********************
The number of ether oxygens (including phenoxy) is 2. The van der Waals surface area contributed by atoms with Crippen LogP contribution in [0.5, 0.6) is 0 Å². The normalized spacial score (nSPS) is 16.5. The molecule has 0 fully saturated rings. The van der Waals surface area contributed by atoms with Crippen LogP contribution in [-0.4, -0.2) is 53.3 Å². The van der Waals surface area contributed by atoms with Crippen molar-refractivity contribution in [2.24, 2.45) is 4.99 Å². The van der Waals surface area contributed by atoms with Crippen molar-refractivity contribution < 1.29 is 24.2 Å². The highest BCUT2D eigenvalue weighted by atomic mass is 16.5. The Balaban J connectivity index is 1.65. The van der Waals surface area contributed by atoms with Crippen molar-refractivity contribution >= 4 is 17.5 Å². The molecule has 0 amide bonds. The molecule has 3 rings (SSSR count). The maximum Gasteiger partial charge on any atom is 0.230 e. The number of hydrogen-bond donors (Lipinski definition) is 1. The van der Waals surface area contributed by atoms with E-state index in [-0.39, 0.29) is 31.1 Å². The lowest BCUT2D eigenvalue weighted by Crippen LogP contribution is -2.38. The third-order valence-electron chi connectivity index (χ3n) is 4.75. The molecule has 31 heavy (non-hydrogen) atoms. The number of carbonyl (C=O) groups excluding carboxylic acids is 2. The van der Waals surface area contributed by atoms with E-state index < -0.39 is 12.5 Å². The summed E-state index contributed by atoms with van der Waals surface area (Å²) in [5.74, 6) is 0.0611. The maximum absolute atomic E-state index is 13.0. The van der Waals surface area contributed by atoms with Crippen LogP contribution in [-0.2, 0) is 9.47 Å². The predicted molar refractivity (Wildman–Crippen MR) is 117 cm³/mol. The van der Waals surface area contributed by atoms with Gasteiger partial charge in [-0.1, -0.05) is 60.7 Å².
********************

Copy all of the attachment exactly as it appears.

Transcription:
The number of ether oxygens (including phenoxy) is 2. The van der Waals surface area contributed by atoms with Crippen LogP contribution in [0.5, 0.6) is 0 Å². The normalized spacial score (nSPS) is 16.5. The molecule has 0 fully saturated rings. The van der Waals surface area contributed by atoms with Crippen LogP contribution in [-0.4, -0.2) is 53.3 Å². The van der Waals surface area contributed by atoms with Crippen molar-refractivity contribution in [2.24, 2.45) is 4.99 Å². The van der Waals surface area contributed by atoms with Crippen molar-refractivity contribution < 1.29 is 24.2 Å². The highest BCUT2D eigenvalue weighted by atomic mass is 16.5. The Balaban J connectivity index is 1.65. The van der Waals surface area contributed by atoms with Crippen molar-refractivity contribution >= 4 is 17.5 Å². The molecule has 0 amide bonds. The molecule has 3 rings (SSSR count). The maximum Gasteiger partial charge on any atom is 0.230 e. The number of hydrogen-bond donors (Lipinski definition) is 1. The van der Waals surface area contributed by atoms with E-state index in [-0.39, 0.29) is 31.1 Å². The lowest BCUT2D eigenvalue weighted by Crippen LogP contribution is -2.38. The third-order valence-electron chi connectivity index (χ3n) is 4.75. The molecule has 31 heavy (non-hydrogen) atoms. The number of carbonyl (C=O) groups excluding carboxylic acids is 2. The van der Waals surface area contributed by atoms with E-state index < -0.39 is 12.5 Å². The summed E-state index contributed by atoms with van der Waals surface area (Å²) in [5.74, 6) is 0.0611. The maximum absolute atomic E-state index is 13.0. The van der Waals surface area contributed by atoms with Crippen LogP contribution in [-0.2, 0) is 9.47 Å². The predicted molar refractivity (Wildman–Crippen MR) is 117 cm³/mol. The van der Waals surface area contributed by atoms with Gasteiger partial charge in [-0.1, -0.05) is 60.7 Å².